Rwanda resurrected, clerics remind believers in Easter message

Rwandans in their thousands yesterday flocked their respective churches to celebrate Easter Sunday and different clerics in Kigali likened Jesus’ resurrection to Rwanda’s rebirth in the aftermath of the 1994 Genocide against the Tutsi.
Christians take Holy Communion at St Michel Church during prayers to celebrate Easter Sunday, yesterday. / Nadege Imbabazi
Christians take Holy Communion at St Michel Church during prayers to celebrate Easter Sunday, yesterday. / Nadege Imbabazi

Rwandans in their thousands yesterday flocked their respective churches to celebrate Easter Sunday and different clerics in Kigali likened Jesus’ resurrection to Rwanda’s rebirth in the aftermath of the 1994 Genocide against the Tutsi.

Preaching to his congregation, Pastor Amos Kajuga of Christian Life Assembly said that Rwanda’s story mirrors that of Jesus Christ because the country did not succumb to the wishes of those that wanted it decimated.

 

Instead of being lost in grieving and sorrow, the country put the energy in reconstructing itself in different aspects, which he said, is akin to the story of Jesus Christ, whose triumph over worldly evil is celebrated on Easter Sunday.

 

“Rwanda has resurrected, the nation is back on its feet and reconstruction is at an impressive stage. Jesus resurrection story teaches us one thing; faith. With faith, despite whatever problems such as disturbances, sickness, financial issues and others, the believers shall always triumph,” he preached to a fully packed Nyarutarama-based church.

 

The preaching also emphasized engaging children in gospel as an early foundation of Christian values.

At St Etienne Anglican church, Bishop Louis Mugisha of Kigali Anglican Diocese said that Easter brings about mixed feelings especially for Rwandans as the period is celebrated while the country is mourning victims of the 1994 Genocide against the Tutsi.

“Easter is here with us and it reminds us that Jesus is risen and reigns forever, it is a time of mixed reaction for us in Rwanda, it is sad what happened in 1994 but also a time to be thankful that we have been able to rise up, which Easter symbolizes,” he said.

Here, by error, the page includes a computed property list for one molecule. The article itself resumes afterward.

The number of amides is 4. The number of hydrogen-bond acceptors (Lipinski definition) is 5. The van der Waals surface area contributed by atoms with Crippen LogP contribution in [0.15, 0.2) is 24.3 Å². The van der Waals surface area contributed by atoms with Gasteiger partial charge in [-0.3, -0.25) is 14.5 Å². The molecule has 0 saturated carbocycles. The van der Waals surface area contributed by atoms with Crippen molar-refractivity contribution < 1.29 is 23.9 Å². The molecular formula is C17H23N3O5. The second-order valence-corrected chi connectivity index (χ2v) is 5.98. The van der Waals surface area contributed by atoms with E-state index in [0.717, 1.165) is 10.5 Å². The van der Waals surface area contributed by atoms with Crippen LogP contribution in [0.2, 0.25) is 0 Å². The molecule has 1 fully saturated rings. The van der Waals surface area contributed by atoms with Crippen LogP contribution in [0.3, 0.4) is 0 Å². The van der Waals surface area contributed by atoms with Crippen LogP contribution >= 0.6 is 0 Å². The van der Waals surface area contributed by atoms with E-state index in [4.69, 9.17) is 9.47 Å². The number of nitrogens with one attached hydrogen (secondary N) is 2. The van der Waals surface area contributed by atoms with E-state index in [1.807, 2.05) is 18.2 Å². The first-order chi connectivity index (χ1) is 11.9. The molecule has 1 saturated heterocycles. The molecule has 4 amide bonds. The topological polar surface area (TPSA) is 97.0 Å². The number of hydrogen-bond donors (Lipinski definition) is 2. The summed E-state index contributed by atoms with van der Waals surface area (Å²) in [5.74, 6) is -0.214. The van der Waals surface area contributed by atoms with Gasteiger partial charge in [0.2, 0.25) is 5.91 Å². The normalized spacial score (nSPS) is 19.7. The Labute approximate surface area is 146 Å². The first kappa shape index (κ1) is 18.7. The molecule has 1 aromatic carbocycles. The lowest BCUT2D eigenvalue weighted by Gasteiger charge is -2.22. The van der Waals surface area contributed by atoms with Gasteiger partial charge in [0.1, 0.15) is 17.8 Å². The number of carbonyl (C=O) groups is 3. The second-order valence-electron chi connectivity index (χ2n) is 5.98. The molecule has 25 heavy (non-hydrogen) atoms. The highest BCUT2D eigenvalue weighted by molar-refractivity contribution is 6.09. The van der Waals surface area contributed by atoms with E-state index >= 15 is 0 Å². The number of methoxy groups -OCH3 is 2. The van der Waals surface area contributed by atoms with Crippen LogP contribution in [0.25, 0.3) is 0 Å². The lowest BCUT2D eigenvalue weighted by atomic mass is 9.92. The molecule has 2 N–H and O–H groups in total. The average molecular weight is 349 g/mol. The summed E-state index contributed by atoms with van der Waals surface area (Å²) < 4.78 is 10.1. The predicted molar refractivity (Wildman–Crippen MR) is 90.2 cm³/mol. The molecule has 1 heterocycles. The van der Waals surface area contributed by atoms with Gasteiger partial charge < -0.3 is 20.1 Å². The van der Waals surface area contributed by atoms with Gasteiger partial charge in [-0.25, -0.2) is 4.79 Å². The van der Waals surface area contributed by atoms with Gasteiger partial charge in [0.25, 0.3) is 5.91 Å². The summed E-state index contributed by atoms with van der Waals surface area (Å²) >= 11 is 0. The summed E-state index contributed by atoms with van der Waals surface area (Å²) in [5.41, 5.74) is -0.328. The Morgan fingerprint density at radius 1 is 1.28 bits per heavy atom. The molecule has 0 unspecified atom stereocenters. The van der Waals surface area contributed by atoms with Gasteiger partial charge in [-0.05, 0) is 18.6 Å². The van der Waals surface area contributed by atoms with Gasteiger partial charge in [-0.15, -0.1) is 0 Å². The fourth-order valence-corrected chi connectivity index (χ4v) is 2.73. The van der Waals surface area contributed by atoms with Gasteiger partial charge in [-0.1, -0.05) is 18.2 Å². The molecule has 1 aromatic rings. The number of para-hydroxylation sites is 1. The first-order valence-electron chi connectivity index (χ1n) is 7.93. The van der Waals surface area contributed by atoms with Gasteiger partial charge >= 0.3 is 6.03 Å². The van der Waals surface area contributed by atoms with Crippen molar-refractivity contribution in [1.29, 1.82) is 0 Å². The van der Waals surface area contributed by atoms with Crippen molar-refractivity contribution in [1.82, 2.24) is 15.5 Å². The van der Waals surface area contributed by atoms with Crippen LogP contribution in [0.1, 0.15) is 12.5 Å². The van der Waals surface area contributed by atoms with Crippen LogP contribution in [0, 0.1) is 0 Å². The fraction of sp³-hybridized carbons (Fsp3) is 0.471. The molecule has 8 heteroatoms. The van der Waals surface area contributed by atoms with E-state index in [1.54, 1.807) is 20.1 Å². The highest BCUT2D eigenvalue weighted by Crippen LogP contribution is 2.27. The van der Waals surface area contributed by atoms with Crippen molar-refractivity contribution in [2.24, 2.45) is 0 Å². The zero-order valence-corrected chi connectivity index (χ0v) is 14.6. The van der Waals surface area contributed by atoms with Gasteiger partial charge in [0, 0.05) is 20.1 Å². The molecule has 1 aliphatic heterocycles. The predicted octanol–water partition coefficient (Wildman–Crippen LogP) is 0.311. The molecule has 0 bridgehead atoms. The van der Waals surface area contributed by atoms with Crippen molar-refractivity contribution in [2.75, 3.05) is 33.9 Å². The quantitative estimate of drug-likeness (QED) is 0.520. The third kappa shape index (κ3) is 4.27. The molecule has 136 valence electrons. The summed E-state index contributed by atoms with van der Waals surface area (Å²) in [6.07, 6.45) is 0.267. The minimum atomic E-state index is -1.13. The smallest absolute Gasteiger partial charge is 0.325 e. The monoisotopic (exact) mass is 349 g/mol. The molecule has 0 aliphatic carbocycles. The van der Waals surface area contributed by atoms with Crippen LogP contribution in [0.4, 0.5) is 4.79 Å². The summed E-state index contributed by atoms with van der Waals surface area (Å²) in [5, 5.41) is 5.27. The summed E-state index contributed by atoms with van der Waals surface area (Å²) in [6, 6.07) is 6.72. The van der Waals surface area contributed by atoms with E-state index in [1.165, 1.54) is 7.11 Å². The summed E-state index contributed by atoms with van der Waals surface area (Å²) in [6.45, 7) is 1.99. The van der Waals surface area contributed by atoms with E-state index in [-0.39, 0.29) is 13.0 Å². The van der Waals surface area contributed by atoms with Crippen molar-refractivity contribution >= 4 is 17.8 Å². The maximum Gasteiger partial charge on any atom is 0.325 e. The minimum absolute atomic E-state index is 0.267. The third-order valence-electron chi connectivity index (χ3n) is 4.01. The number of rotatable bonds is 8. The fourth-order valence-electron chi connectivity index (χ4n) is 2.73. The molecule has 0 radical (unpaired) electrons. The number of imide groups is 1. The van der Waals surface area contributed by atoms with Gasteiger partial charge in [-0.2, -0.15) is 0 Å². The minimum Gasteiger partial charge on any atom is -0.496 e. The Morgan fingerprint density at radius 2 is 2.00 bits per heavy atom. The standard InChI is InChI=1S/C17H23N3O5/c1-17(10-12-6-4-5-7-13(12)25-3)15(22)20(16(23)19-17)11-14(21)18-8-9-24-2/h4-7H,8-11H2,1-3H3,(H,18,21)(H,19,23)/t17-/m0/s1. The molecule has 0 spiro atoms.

He said that Easter is a constant reminder that Rwandans have a redeemer.

“Where we had no hope for the future, we now have hope, Easter shows that where there is no end in sight, there is even a beginning,” said the Bishop.

At St Michel Cathedral in downtown Kigali, the church was packed to the brim and the celebrations were coupled with baptism of 20 children.

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A priest baptises a baby during Easter prayers at St. Michel Church, yesterday. / Nadege Imbabazi

The Archbishop of Kigali, Thaddée Ntihinyurwa who was the main celebrant, implored Christians and all the people not to cling to the earthly fortunes, but rather strive to do good and emulate Jesus Christ through their actions.

“By so doing, you will prove that Christ resurrected, not hearing it from others, rather feeling it within you and realizing it in your actions,” he said adding that Christians will also witness Christ though emulating people who do good.

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Monsignor Thadee Ntihinyurwa, the archbishop of Kigali, leads Easter Mass at Saint Michel Cathedral. / Nadege Imbabazi

Father Gaspard Mukeshimana of Karoli Lwanga Parish in Nyamirambo, in his liturgy, prayed for better life free of disease.

“Father we pray that you bless us and prevent us from being sick, forgive the flock that stray and forgive whoever sinned against you,” he prayed.

Christians speak out

Different Christians who were interviewed reflected on the fact that churches – especially of the Catholic faith – became killing grounds during the 1994 Genocide against the Tutsi.

Odette Mukandanga, 53, who prayed from St Michel Cathedral, said that the Church, which ideally would be a place for salvation and good actions in divine domain, saw Tutsi killed by priests and fellow members of the congregation.